Home Tech US Wireless: “A minefield of incompatibilities and obstacles to market forces”

US Wireless: “A minefield of incompatibilities and obstacles to market forces”


Horace Dediu of Asymco, one of the leading Apple analysis, hits the nail on the head today when he says that the US wireless market is “a minefield of incompatibilities and obstacles to market forces.” It is, he says, “balkanised and bysantine:. Sitting here in Europe I have often wondered why Americans do it the hard way when it comes to cellular wireless. The four (soon to be three) major players are mutually incompatible entities which means you cannot simply move to another supplier and slip in a new SIM card. 

The trouble is that US consumers have never had much choice and the US wireless marketplace has been a minefield of incompatibilities and obstacles to market forces.

To begin with, US carriers maintain multiple incompatible network standards. Phones which work on one network do not work on any other. A Sprint phone won’t work on AT&T or on Verizon. In fact, some Sprint phones won’t work on all of Sprint’s network as it still uses the iDen standard legacy from the Nextel acquisition. Even the iPhone which is designed for the AT&T network does not handle T-Mobile’s version of 3G. So a consumer cannot make a decision on devices independent of a decision on carrier. This is a phenomenon unique to the US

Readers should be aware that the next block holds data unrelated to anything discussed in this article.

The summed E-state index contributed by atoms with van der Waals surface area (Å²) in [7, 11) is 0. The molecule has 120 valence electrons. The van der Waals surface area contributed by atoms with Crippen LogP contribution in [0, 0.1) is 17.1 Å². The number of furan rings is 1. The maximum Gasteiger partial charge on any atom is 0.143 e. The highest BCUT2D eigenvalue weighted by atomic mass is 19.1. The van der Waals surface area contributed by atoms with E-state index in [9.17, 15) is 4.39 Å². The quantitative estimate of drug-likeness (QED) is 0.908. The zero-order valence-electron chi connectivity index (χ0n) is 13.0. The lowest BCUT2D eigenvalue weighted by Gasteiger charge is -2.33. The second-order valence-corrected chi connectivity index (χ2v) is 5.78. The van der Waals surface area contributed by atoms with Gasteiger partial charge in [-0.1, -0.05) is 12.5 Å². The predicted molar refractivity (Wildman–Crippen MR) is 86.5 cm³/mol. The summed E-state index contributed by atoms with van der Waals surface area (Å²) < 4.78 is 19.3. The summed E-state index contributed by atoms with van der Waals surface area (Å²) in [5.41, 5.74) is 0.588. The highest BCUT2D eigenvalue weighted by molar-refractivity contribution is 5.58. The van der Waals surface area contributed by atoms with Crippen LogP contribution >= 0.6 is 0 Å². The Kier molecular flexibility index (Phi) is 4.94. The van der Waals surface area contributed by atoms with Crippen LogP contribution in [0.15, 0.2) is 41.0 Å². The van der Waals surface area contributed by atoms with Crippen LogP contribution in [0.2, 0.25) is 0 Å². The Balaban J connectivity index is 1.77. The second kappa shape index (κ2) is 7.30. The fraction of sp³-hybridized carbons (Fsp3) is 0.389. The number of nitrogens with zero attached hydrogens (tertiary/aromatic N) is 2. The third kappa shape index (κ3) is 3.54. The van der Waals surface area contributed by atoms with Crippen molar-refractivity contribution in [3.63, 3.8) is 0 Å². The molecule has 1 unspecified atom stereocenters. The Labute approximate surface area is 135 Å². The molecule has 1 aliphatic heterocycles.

For an outsider, the strangest thing about the US cellular networks is that they charge for incoming calls. I can never get used to this and, I believe, it is the only country in the world that permits the practice. I am also irked by the way the US networks appear to shun pay-as-you-go customers. Visitors are badly done to in this regard.  find it almost impossible to buy a SIM which can be topped up whenever I visit. In contrast, I can travel the world and have a local phone SIM or data SIM within minutes from most network stores. I can top it up and use it whenever I return to that particular country. Not so with the USA. I feel isolated if I spend more than a few days in the US because of this difficulty of getting good, cheap 3G service.

Customers of AT&T find it easy when they visit the UK (or probably a majority of other countries in the world). One frequent visitor I knowh as a local SIM for his iPhone 4 and another for his iPad. He tops these up these pay-as-you-go cards by internet before he arrives and then has the same local service that UK residents enjoy. It’s easy to walk into any phone store in London and buy a SIM for about £10. As long as you top it up at least once a year you have yourself a permanent arrangement with a minimum of formality.

Dediu says that the unique state of the US cellular market is such that it has developed its own “Galapagos syndrome”.:

Few global brands can be bothered to invest in it. Vodafone tried to play in the US with Verizon, but its minority position offered no leverage because Verizon spent the better part of a decade avoiding global networking standards. Now T-Mobile is desperate for an exit after trying to leverage the foothold it paid dearly for and failing to offer devices that capture users’ imaginations (because they were railroaded into another incompatibility with 3G). Conversely, no US brands have been able to expand internationally. US operators are non-entities abroad, even in what would be natural expansion territories like Latin America or the Caribbean.  Those markets belong to European investors today.

Read the full article on Asymco here.


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